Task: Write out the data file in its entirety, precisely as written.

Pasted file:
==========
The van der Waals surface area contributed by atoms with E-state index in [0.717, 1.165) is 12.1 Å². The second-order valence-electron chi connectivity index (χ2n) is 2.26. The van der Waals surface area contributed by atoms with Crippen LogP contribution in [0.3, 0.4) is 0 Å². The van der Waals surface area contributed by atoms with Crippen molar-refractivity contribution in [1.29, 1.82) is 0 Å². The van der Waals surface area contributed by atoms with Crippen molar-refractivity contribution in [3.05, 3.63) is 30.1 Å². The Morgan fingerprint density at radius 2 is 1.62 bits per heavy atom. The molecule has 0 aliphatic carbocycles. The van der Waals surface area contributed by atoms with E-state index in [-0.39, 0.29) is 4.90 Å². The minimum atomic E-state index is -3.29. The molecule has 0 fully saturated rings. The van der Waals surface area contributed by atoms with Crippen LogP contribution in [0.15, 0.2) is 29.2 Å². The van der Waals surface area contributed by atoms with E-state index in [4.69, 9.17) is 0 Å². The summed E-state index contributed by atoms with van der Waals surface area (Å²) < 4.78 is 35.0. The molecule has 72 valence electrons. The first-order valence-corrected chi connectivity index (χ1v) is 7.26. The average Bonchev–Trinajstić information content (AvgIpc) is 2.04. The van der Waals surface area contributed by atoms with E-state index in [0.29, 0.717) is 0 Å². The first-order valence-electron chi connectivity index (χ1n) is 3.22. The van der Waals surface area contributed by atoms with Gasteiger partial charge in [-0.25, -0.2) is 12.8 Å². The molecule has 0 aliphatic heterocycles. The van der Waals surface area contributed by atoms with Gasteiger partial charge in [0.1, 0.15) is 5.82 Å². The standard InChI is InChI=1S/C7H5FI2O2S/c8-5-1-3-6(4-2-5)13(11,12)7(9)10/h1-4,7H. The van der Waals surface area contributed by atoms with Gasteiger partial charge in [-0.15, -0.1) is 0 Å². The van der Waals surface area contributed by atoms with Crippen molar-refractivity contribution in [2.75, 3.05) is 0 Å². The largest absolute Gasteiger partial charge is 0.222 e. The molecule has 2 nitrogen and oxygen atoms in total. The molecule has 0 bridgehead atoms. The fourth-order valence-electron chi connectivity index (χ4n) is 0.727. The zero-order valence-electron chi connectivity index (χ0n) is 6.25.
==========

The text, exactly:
The van der Waals surface area contributed by atoms with E-state index in [0.717, 1.165) is 12.1 Å². The second-order valence-electron chi connectivity index (χ2n) is 2.26. The van der Waals surface area contributed by atoms with Crippen LogP contribution in [0.3, 0.4) is 0 Å². The van der Waals surface area contributed by atoms with Crippen molar-refractivity contribution in [1.29, 1.82) is 0 Å². The van der Waals surface area contributed by atoms with Crippen molar-refractivity contribution in [3.05, 3.63) is 30.1 Å². The Morgan fingerprint density at radius 2 is 1.62 bits per heavy atom. The molecule has 0 aliphatic carbocycles. The van der Waals surface area contributed by atoms with E-state index in [-0.39, 0.29) is 4.90 Å². The minimum atomic E-state index is -3.29. The molecule has 0 fully saturated rings. The van der Waals surface area contributed by atoms with Crippen LogP contribution in [0.15, 0.2) is 29.2 Å². The van der Waals surface area contributed by atoms with E-state index in [4.69, 9.17) is 0 Å². The summed E-state index contributed by atoms with van der Waals surface area (Å²) < 4.78 is 35.0. The molecule has 72 valence electrons. The first-order valence-corrected chi connectivity index (χ1v) is 7.26. The average Bonchev–Trinajstić information content (AvgIpc) is 2.04. The van der Waals surface area contributed by atoms with E-state index in [0.29, 0.717) is 0 Å². The first-order valence-electron chi connectivity index (χ1n) is 3.22. The van der Waals surface area contributed by atoms with Gasteiger partial charge in [-0.25, -0.2) is 12.8 Å². The molecule has 0 aliphatic heterocycles. The van der Waals surface area contributed by atoms with Gasteiger partial charge in [0.1, 0.15) is 5.82 Å². The standard InChI is InChI=1S/C7H5FI2O2S/c8-5-1-3-6(4-2-5)13(11,12)7(9)10/h1-4,7H. The van der Waals surface area contributed by atoms with Gasteiger partial charge in [-0.15, -0.1) is 0 Å². The van der Waals surface area contributed by atoms with Crippen molar-refractivity contribution in [2.75, 3.05) is 0 Å². The largest absolute Gasteiger partial charge is 0.222 e. The molecule has 2 nitrogen and oxygen atoms in total. The molecule has 0 bridgehead atoms. The fourth-order valence-electron chi connectivity index (χ4n) is 0.727. The zero-order valence-electron chi connectivity index (χ0n) is 6.25.